downsizing book collections: 7

One option, when space is an issue, is to completely discard the physical book collection and buy an e-reader. This option doesn’t work for everyone though. First, replacing all existing volumes can get pricey even though many titles are free or minimally priced. But more importantly, e-readers don’t work for people like me, people who are technologically-challenged (I have issues with my vacuum), people who have a low tolerance for gadgetry, electronics, and technology. The physical sensations of reading a book cannot be replaced by hard metal and cold plastic. I love the feel of old pages, the texture of old covers, the slightly musty fragrance of old volumes. Curling up in bed with a good e-reader is just not the same. As I turn the pages of an old volume I think about all the other folks who have read it before me; it’s a bond of shared experience and shared enjoyment with nameless, faceless individuals that I’ll never meet; a link with humanity that lets me know I’m not alone in my appreciation. I also enjoy the homey feel books can give to a room. Books are a form of self-expression, a manifestation of what I like, what I’m interested in, and what I have passion for. A bookcase is one of the easiest ways to express yourself in your home.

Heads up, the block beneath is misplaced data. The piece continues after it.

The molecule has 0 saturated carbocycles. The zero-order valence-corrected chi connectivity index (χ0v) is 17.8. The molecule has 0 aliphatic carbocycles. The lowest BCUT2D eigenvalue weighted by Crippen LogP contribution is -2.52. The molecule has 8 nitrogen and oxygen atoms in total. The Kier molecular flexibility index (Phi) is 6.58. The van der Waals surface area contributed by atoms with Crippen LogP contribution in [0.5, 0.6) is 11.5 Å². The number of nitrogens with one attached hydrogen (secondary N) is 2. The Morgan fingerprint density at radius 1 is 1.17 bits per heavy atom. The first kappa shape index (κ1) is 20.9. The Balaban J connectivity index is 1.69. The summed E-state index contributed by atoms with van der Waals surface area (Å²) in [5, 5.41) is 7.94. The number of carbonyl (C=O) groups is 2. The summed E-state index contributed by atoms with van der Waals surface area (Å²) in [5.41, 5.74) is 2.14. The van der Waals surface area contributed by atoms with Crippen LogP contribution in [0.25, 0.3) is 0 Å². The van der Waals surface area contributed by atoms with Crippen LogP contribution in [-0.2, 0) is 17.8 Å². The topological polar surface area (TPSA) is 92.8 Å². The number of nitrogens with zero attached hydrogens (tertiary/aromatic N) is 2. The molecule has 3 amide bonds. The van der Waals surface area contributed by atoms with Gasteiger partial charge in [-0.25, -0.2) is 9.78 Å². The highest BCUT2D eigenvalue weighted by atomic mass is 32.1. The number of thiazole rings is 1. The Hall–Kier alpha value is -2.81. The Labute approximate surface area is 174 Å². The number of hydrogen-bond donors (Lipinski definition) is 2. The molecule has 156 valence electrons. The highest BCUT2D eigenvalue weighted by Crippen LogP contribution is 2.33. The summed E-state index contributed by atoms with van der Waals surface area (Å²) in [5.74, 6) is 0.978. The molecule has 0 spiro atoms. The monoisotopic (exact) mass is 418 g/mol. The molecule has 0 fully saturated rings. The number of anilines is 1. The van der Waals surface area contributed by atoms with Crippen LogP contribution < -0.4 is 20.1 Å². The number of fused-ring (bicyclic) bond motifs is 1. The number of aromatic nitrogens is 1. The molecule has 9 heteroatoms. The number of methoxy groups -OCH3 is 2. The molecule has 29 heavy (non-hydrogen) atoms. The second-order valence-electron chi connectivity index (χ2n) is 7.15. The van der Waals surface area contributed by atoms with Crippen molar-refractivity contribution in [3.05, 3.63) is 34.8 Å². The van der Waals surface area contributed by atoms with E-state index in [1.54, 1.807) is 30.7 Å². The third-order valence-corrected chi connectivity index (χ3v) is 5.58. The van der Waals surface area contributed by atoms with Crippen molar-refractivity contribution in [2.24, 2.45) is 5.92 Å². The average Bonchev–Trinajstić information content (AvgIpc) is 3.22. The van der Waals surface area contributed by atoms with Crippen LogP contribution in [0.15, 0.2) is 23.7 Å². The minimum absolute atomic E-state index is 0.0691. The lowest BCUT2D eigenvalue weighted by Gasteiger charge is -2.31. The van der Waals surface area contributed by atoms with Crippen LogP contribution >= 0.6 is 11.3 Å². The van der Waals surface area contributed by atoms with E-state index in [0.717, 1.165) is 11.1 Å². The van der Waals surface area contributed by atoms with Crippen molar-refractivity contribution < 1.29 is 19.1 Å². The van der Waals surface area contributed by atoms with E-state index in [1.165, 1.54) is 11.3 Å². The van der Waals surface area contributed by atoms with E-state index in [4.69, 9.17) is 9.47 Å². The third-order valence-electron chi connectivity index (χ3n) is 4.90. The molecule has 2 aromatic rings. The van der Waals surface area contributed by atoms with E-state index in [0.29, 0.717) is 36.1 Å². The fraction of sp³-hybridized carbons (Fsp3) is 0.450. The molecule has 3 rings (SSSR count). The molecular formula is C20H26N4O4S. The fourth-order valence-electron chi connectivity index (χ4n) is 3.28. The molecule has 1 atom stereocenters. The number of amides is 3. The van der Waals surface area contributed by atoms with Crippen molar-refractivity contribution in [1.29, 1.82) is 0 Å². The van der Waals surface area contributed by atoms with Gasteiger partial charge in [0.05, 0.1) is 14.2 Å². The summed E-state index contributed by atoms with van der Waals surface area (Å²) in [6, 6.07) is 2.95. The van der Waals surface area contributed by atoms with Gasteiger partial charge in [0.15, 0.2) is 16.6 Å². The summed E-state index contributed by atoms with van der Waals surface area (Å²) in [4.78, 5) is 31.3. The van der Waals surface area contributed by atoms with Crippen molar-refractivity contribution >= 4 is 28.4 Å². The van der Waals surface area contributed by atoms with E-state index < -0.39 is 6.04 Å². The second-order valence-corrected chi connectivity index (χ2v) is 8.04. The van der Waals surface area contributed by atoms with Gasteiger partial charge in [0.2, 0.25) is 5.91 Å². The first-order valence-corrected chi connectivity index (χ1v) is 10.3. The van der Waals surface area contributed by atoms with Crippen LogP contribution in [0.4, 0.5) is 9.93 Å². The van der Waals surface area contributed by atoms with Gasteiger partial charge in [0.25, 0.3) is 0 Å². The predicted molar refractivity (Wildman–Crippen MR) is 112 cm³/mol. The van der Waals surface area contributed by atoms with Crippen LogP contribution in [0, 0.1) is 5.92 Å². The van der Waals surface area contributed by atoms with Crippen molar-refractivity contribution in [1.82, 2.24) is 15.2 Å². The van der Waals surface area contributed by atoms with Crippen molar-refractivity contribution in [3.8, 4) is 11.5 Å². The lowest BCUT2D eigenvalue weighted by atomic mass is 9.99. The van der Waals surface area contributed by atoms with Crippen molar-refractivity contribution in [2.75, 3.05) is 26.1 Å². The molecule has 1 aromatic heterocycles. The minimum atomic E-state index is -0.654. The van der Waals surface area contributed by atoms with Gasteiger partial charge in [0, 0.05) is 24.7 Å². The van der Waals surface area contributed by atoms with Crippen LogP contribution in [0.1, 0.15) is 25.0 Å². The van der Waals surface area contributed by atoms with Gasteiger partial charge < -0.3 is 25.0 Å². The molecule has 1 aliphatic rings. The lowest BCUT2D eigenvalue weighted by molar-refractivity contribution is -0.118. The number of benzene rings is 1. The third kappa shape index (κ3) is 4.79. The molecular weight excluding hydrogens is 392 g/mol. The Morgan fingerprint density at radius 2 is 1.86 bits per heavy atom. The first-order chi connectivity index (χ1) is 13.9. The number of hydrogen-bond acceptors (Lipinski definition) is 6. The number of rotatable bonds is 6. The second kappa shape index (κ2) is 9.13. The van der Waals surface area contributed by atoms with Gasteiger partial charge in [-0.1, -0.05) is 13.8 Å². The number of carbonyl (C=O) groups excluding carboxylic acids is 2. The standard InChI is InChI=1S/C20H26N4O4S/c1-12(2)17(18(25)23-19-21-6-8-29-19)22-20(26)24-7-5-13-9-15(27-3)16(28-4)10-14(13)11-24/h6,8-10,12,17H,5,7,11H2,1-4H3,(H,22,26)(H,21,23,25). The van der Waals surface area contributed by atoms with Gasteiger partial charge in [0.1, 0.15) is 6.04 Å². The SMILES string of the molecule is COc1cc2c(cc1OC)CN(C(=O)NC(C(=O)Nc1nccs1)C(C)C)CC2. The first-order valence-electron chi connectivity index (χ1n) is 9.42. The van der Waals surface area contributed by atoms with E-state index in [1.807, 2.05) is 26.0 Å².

Consider an e-reader to replace some or all of your books. If you’ve never tried one, many local libraries offer e-readers that can be checked-out. Try it on for size. They work well for many people and certainly solve the space issue.


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